• Perhaps: if you're willing to say that the US and Britain don't share a common language because elevators in the UK are called "lifts" and they spell the word "color" with a "u.“
the genetic code is
The Genetic Code Is
  • Linear: uses mRNA which is complementary to DNA sequence.
  • Triplet: the unit of information is the codon, a series of three ribonucleotides.
  • Unambiguous: each codon specifies only one amino acid (AA).
  • Degenerate: more than one codon exists for most amino acids.
the genetic code is32
The Genetic Code Is:
  • Punctuated: there are codons that indicate “start” and “stop.”
  • Commaless: there is no punctuation within a mRNA sequence.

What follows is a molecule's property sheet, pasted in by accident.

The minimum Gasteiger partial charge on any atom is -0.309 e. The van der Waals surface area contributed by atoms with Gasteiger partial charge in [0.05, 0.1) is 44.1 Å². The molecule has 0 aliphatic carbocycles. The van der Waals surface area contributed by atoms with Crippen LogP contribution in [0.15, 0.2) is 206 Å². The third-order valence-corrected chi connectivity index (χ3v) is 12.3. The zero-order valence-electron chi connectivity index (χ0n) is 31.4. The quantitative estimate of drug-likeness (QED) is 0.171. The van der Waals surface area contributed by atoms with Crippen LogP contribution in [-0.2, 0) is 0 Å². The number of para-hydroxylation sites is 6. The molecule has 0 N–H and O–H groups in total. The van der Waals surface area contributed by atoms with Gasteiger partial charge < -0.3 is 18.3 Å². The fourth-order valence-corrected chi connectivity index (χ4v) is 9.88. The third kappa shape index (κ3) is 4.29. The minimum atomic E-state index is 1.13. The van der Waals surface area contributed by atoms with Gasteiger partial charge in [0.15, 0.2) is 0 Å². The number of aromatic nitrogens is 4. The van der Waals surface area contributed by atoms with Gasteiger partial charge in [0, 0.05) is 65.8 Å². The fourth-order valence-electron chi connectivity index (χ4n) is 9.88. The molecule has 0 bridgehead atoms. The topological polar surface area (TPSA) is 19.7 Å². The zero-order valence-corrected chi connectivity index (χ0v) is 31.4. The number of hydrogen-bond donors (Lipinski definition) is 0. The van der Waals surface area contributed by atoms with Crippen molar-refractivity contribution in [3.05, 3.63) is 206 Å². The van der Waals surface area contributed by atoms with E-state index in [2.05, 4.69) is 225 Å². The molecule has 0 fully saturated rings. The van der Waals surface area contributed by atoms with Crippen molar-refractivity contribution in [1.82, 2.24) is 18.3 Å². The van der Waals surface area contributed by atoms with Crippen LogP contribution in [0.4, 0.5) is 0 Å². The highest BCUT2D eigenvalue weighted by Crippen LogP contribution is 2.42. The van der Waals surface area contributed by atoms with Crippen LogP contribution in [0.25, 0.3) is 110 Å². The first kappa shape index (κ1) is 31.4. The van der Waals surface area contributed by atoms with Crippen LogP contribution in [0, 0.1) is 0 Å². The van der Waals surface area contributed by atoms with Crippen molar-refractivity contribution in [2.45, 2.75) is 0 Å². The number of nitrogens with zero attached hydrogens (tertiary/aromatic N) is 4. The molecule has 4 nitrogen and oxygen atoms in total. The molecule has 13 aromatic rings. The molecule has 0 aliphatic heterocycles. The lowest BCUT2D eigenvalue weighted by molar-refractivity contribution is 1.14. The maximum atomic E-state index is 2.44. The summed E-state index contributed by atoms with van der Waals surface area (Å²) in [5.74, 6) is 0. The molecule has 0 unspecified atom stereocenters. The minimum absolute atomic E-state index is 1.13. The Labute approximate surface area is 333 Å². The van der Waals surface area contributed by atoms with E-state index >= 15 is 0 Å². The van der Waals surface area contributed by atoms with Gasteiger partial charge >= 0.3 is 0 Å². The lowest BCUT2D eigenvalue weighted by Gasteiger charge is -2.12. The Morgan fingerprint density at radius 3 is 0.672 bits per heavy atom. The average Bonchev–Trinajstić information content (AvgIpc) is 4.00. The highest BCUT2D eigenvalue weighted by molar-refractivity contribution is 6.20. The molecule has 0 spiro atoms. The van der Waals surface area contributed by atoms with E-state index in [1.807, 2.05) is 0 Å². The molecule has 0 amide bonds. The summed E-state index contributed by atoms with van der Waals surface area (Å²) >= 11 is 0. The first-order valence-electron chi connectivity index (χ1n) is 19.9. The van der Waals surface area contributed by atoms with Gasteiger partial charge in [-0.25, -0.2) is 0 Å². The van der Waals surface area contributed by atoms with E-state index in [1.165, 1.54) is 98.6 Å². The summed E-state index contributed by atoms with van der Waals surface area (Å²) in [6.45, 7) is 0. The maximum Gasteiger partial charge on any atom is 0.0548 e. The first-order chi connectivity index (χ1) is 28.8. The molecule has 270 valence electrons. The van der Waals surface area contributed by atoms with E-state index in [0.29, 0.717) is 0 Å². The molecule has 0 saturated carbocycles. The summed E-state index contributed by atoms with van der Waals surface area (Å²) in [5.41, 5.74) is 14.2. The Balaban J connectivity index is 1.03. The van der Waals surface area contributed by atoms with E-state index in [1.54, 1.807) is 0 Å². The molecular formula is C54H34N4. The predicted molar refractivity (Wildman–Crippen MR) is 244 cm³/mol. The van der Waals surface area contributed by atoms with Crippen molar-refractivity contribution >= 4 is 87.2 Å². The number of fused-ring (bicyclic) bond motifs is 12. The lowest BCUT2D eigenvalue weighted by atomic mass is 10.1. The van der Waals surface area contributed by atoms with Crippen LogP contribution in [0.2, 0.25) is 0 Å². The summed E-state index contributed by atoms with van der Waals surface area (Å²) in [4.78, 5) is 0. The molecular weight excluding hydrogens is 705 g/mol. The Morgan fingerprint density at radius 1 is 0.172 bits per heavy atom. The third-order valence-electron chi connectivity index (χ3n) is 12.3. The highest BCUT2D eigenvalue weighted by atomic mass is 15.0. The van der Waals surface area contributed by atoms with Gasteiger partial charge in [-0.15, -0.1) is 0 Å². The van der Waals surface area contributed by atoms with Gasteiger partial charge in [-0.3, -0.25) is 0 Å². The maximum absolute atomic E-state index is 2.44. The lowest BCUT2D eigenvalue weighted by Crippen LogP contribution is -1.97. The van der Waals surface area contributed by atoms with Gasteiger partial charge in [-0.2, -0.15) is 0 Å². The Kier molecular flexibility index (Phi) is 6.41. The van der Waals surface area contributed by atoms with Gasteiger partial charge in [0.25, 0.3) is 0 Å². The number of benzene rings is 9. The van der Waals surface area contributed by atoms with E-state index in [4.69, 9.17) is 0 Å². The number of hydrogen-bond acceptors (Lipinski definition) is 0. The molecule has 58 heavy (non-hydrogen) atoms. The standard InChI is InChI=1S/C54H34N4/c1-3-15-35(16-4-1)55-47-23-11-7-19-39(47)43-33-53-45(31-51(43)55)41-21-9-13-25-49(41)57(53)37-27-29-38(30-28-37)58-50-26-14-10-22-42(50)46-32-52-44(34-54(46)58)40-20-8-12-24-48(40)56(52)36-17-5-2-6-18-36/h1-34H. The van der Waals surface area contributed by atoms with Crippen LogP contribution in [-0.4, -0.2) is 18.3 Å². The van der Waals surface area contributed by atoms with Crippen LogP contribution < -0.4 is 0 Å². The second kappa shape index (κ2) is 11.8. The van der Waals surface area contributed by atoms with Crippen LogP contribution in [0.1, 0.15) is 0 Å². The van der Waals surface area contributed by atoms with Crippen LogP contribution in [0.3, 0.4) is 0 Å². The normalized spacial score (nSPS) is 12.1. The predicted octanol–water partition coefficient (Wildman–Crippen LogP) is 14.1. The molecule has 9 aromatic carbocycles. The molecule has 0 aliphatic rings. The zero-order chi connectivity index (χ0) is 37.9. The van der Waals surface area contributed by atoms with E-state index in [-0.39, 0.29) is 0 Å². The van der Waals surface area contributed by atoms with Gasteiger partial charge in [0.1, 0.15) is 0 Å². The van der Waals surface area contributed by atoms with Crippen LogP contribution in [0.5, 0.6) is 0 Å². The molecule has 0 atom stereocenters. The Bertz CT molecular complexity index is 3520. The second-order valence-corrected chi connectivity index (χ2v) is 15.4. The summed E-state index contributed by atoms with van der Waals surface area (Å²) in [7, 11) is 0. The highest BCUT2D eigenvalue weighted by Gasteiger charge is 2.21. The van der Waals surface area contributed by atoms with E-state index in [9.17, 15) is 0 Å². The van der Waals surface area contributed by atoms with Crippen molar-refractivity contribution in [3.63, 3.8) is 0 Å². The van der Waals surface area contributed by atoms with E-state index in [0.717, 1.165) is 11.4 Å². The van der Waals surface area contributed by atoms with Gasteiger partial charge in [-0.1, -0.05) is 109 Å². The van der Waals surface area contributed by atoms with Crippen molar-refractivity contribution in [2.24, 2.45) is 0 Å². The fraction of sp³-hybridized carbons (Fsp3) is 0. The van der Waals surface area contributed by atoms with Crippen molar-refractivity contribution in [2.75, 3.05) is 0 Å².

• Nonoverlapping: any one ribonucleotide is part of only one codon (some exceptions exist).
  • Universal: the same code is used by viruses, bacteria, archaea, and eukaryotes.
point mutations
Point Mutations
  • Single Base Change can alter protein product.
  • Misssense: results in one amino acid change.
  • Nonsense: results in stop codon.
  • Frame-shift: change "reading-frame" of genetic message.
  • Silent mutations: point mutations that DON’T alter the protein product because of the degenerate nature of the genetic code.
frame shift
Frame Shift
  • Within a gene, small deletions or insertions of a number of bases not divisible by 3 will result in a frame shift. For example, given the coding sequence:

AGA UCG ACG UUA AGC

  • corresponding to the protein

arginine - serine - threonine - leucine - serine

frame shift35
Frame Shift
  • The insertion of a C-G base pair between bases 6 and 7 would result in the following new code, which would result in a non-functional protein. Every amino acid after the insertion will be wrong.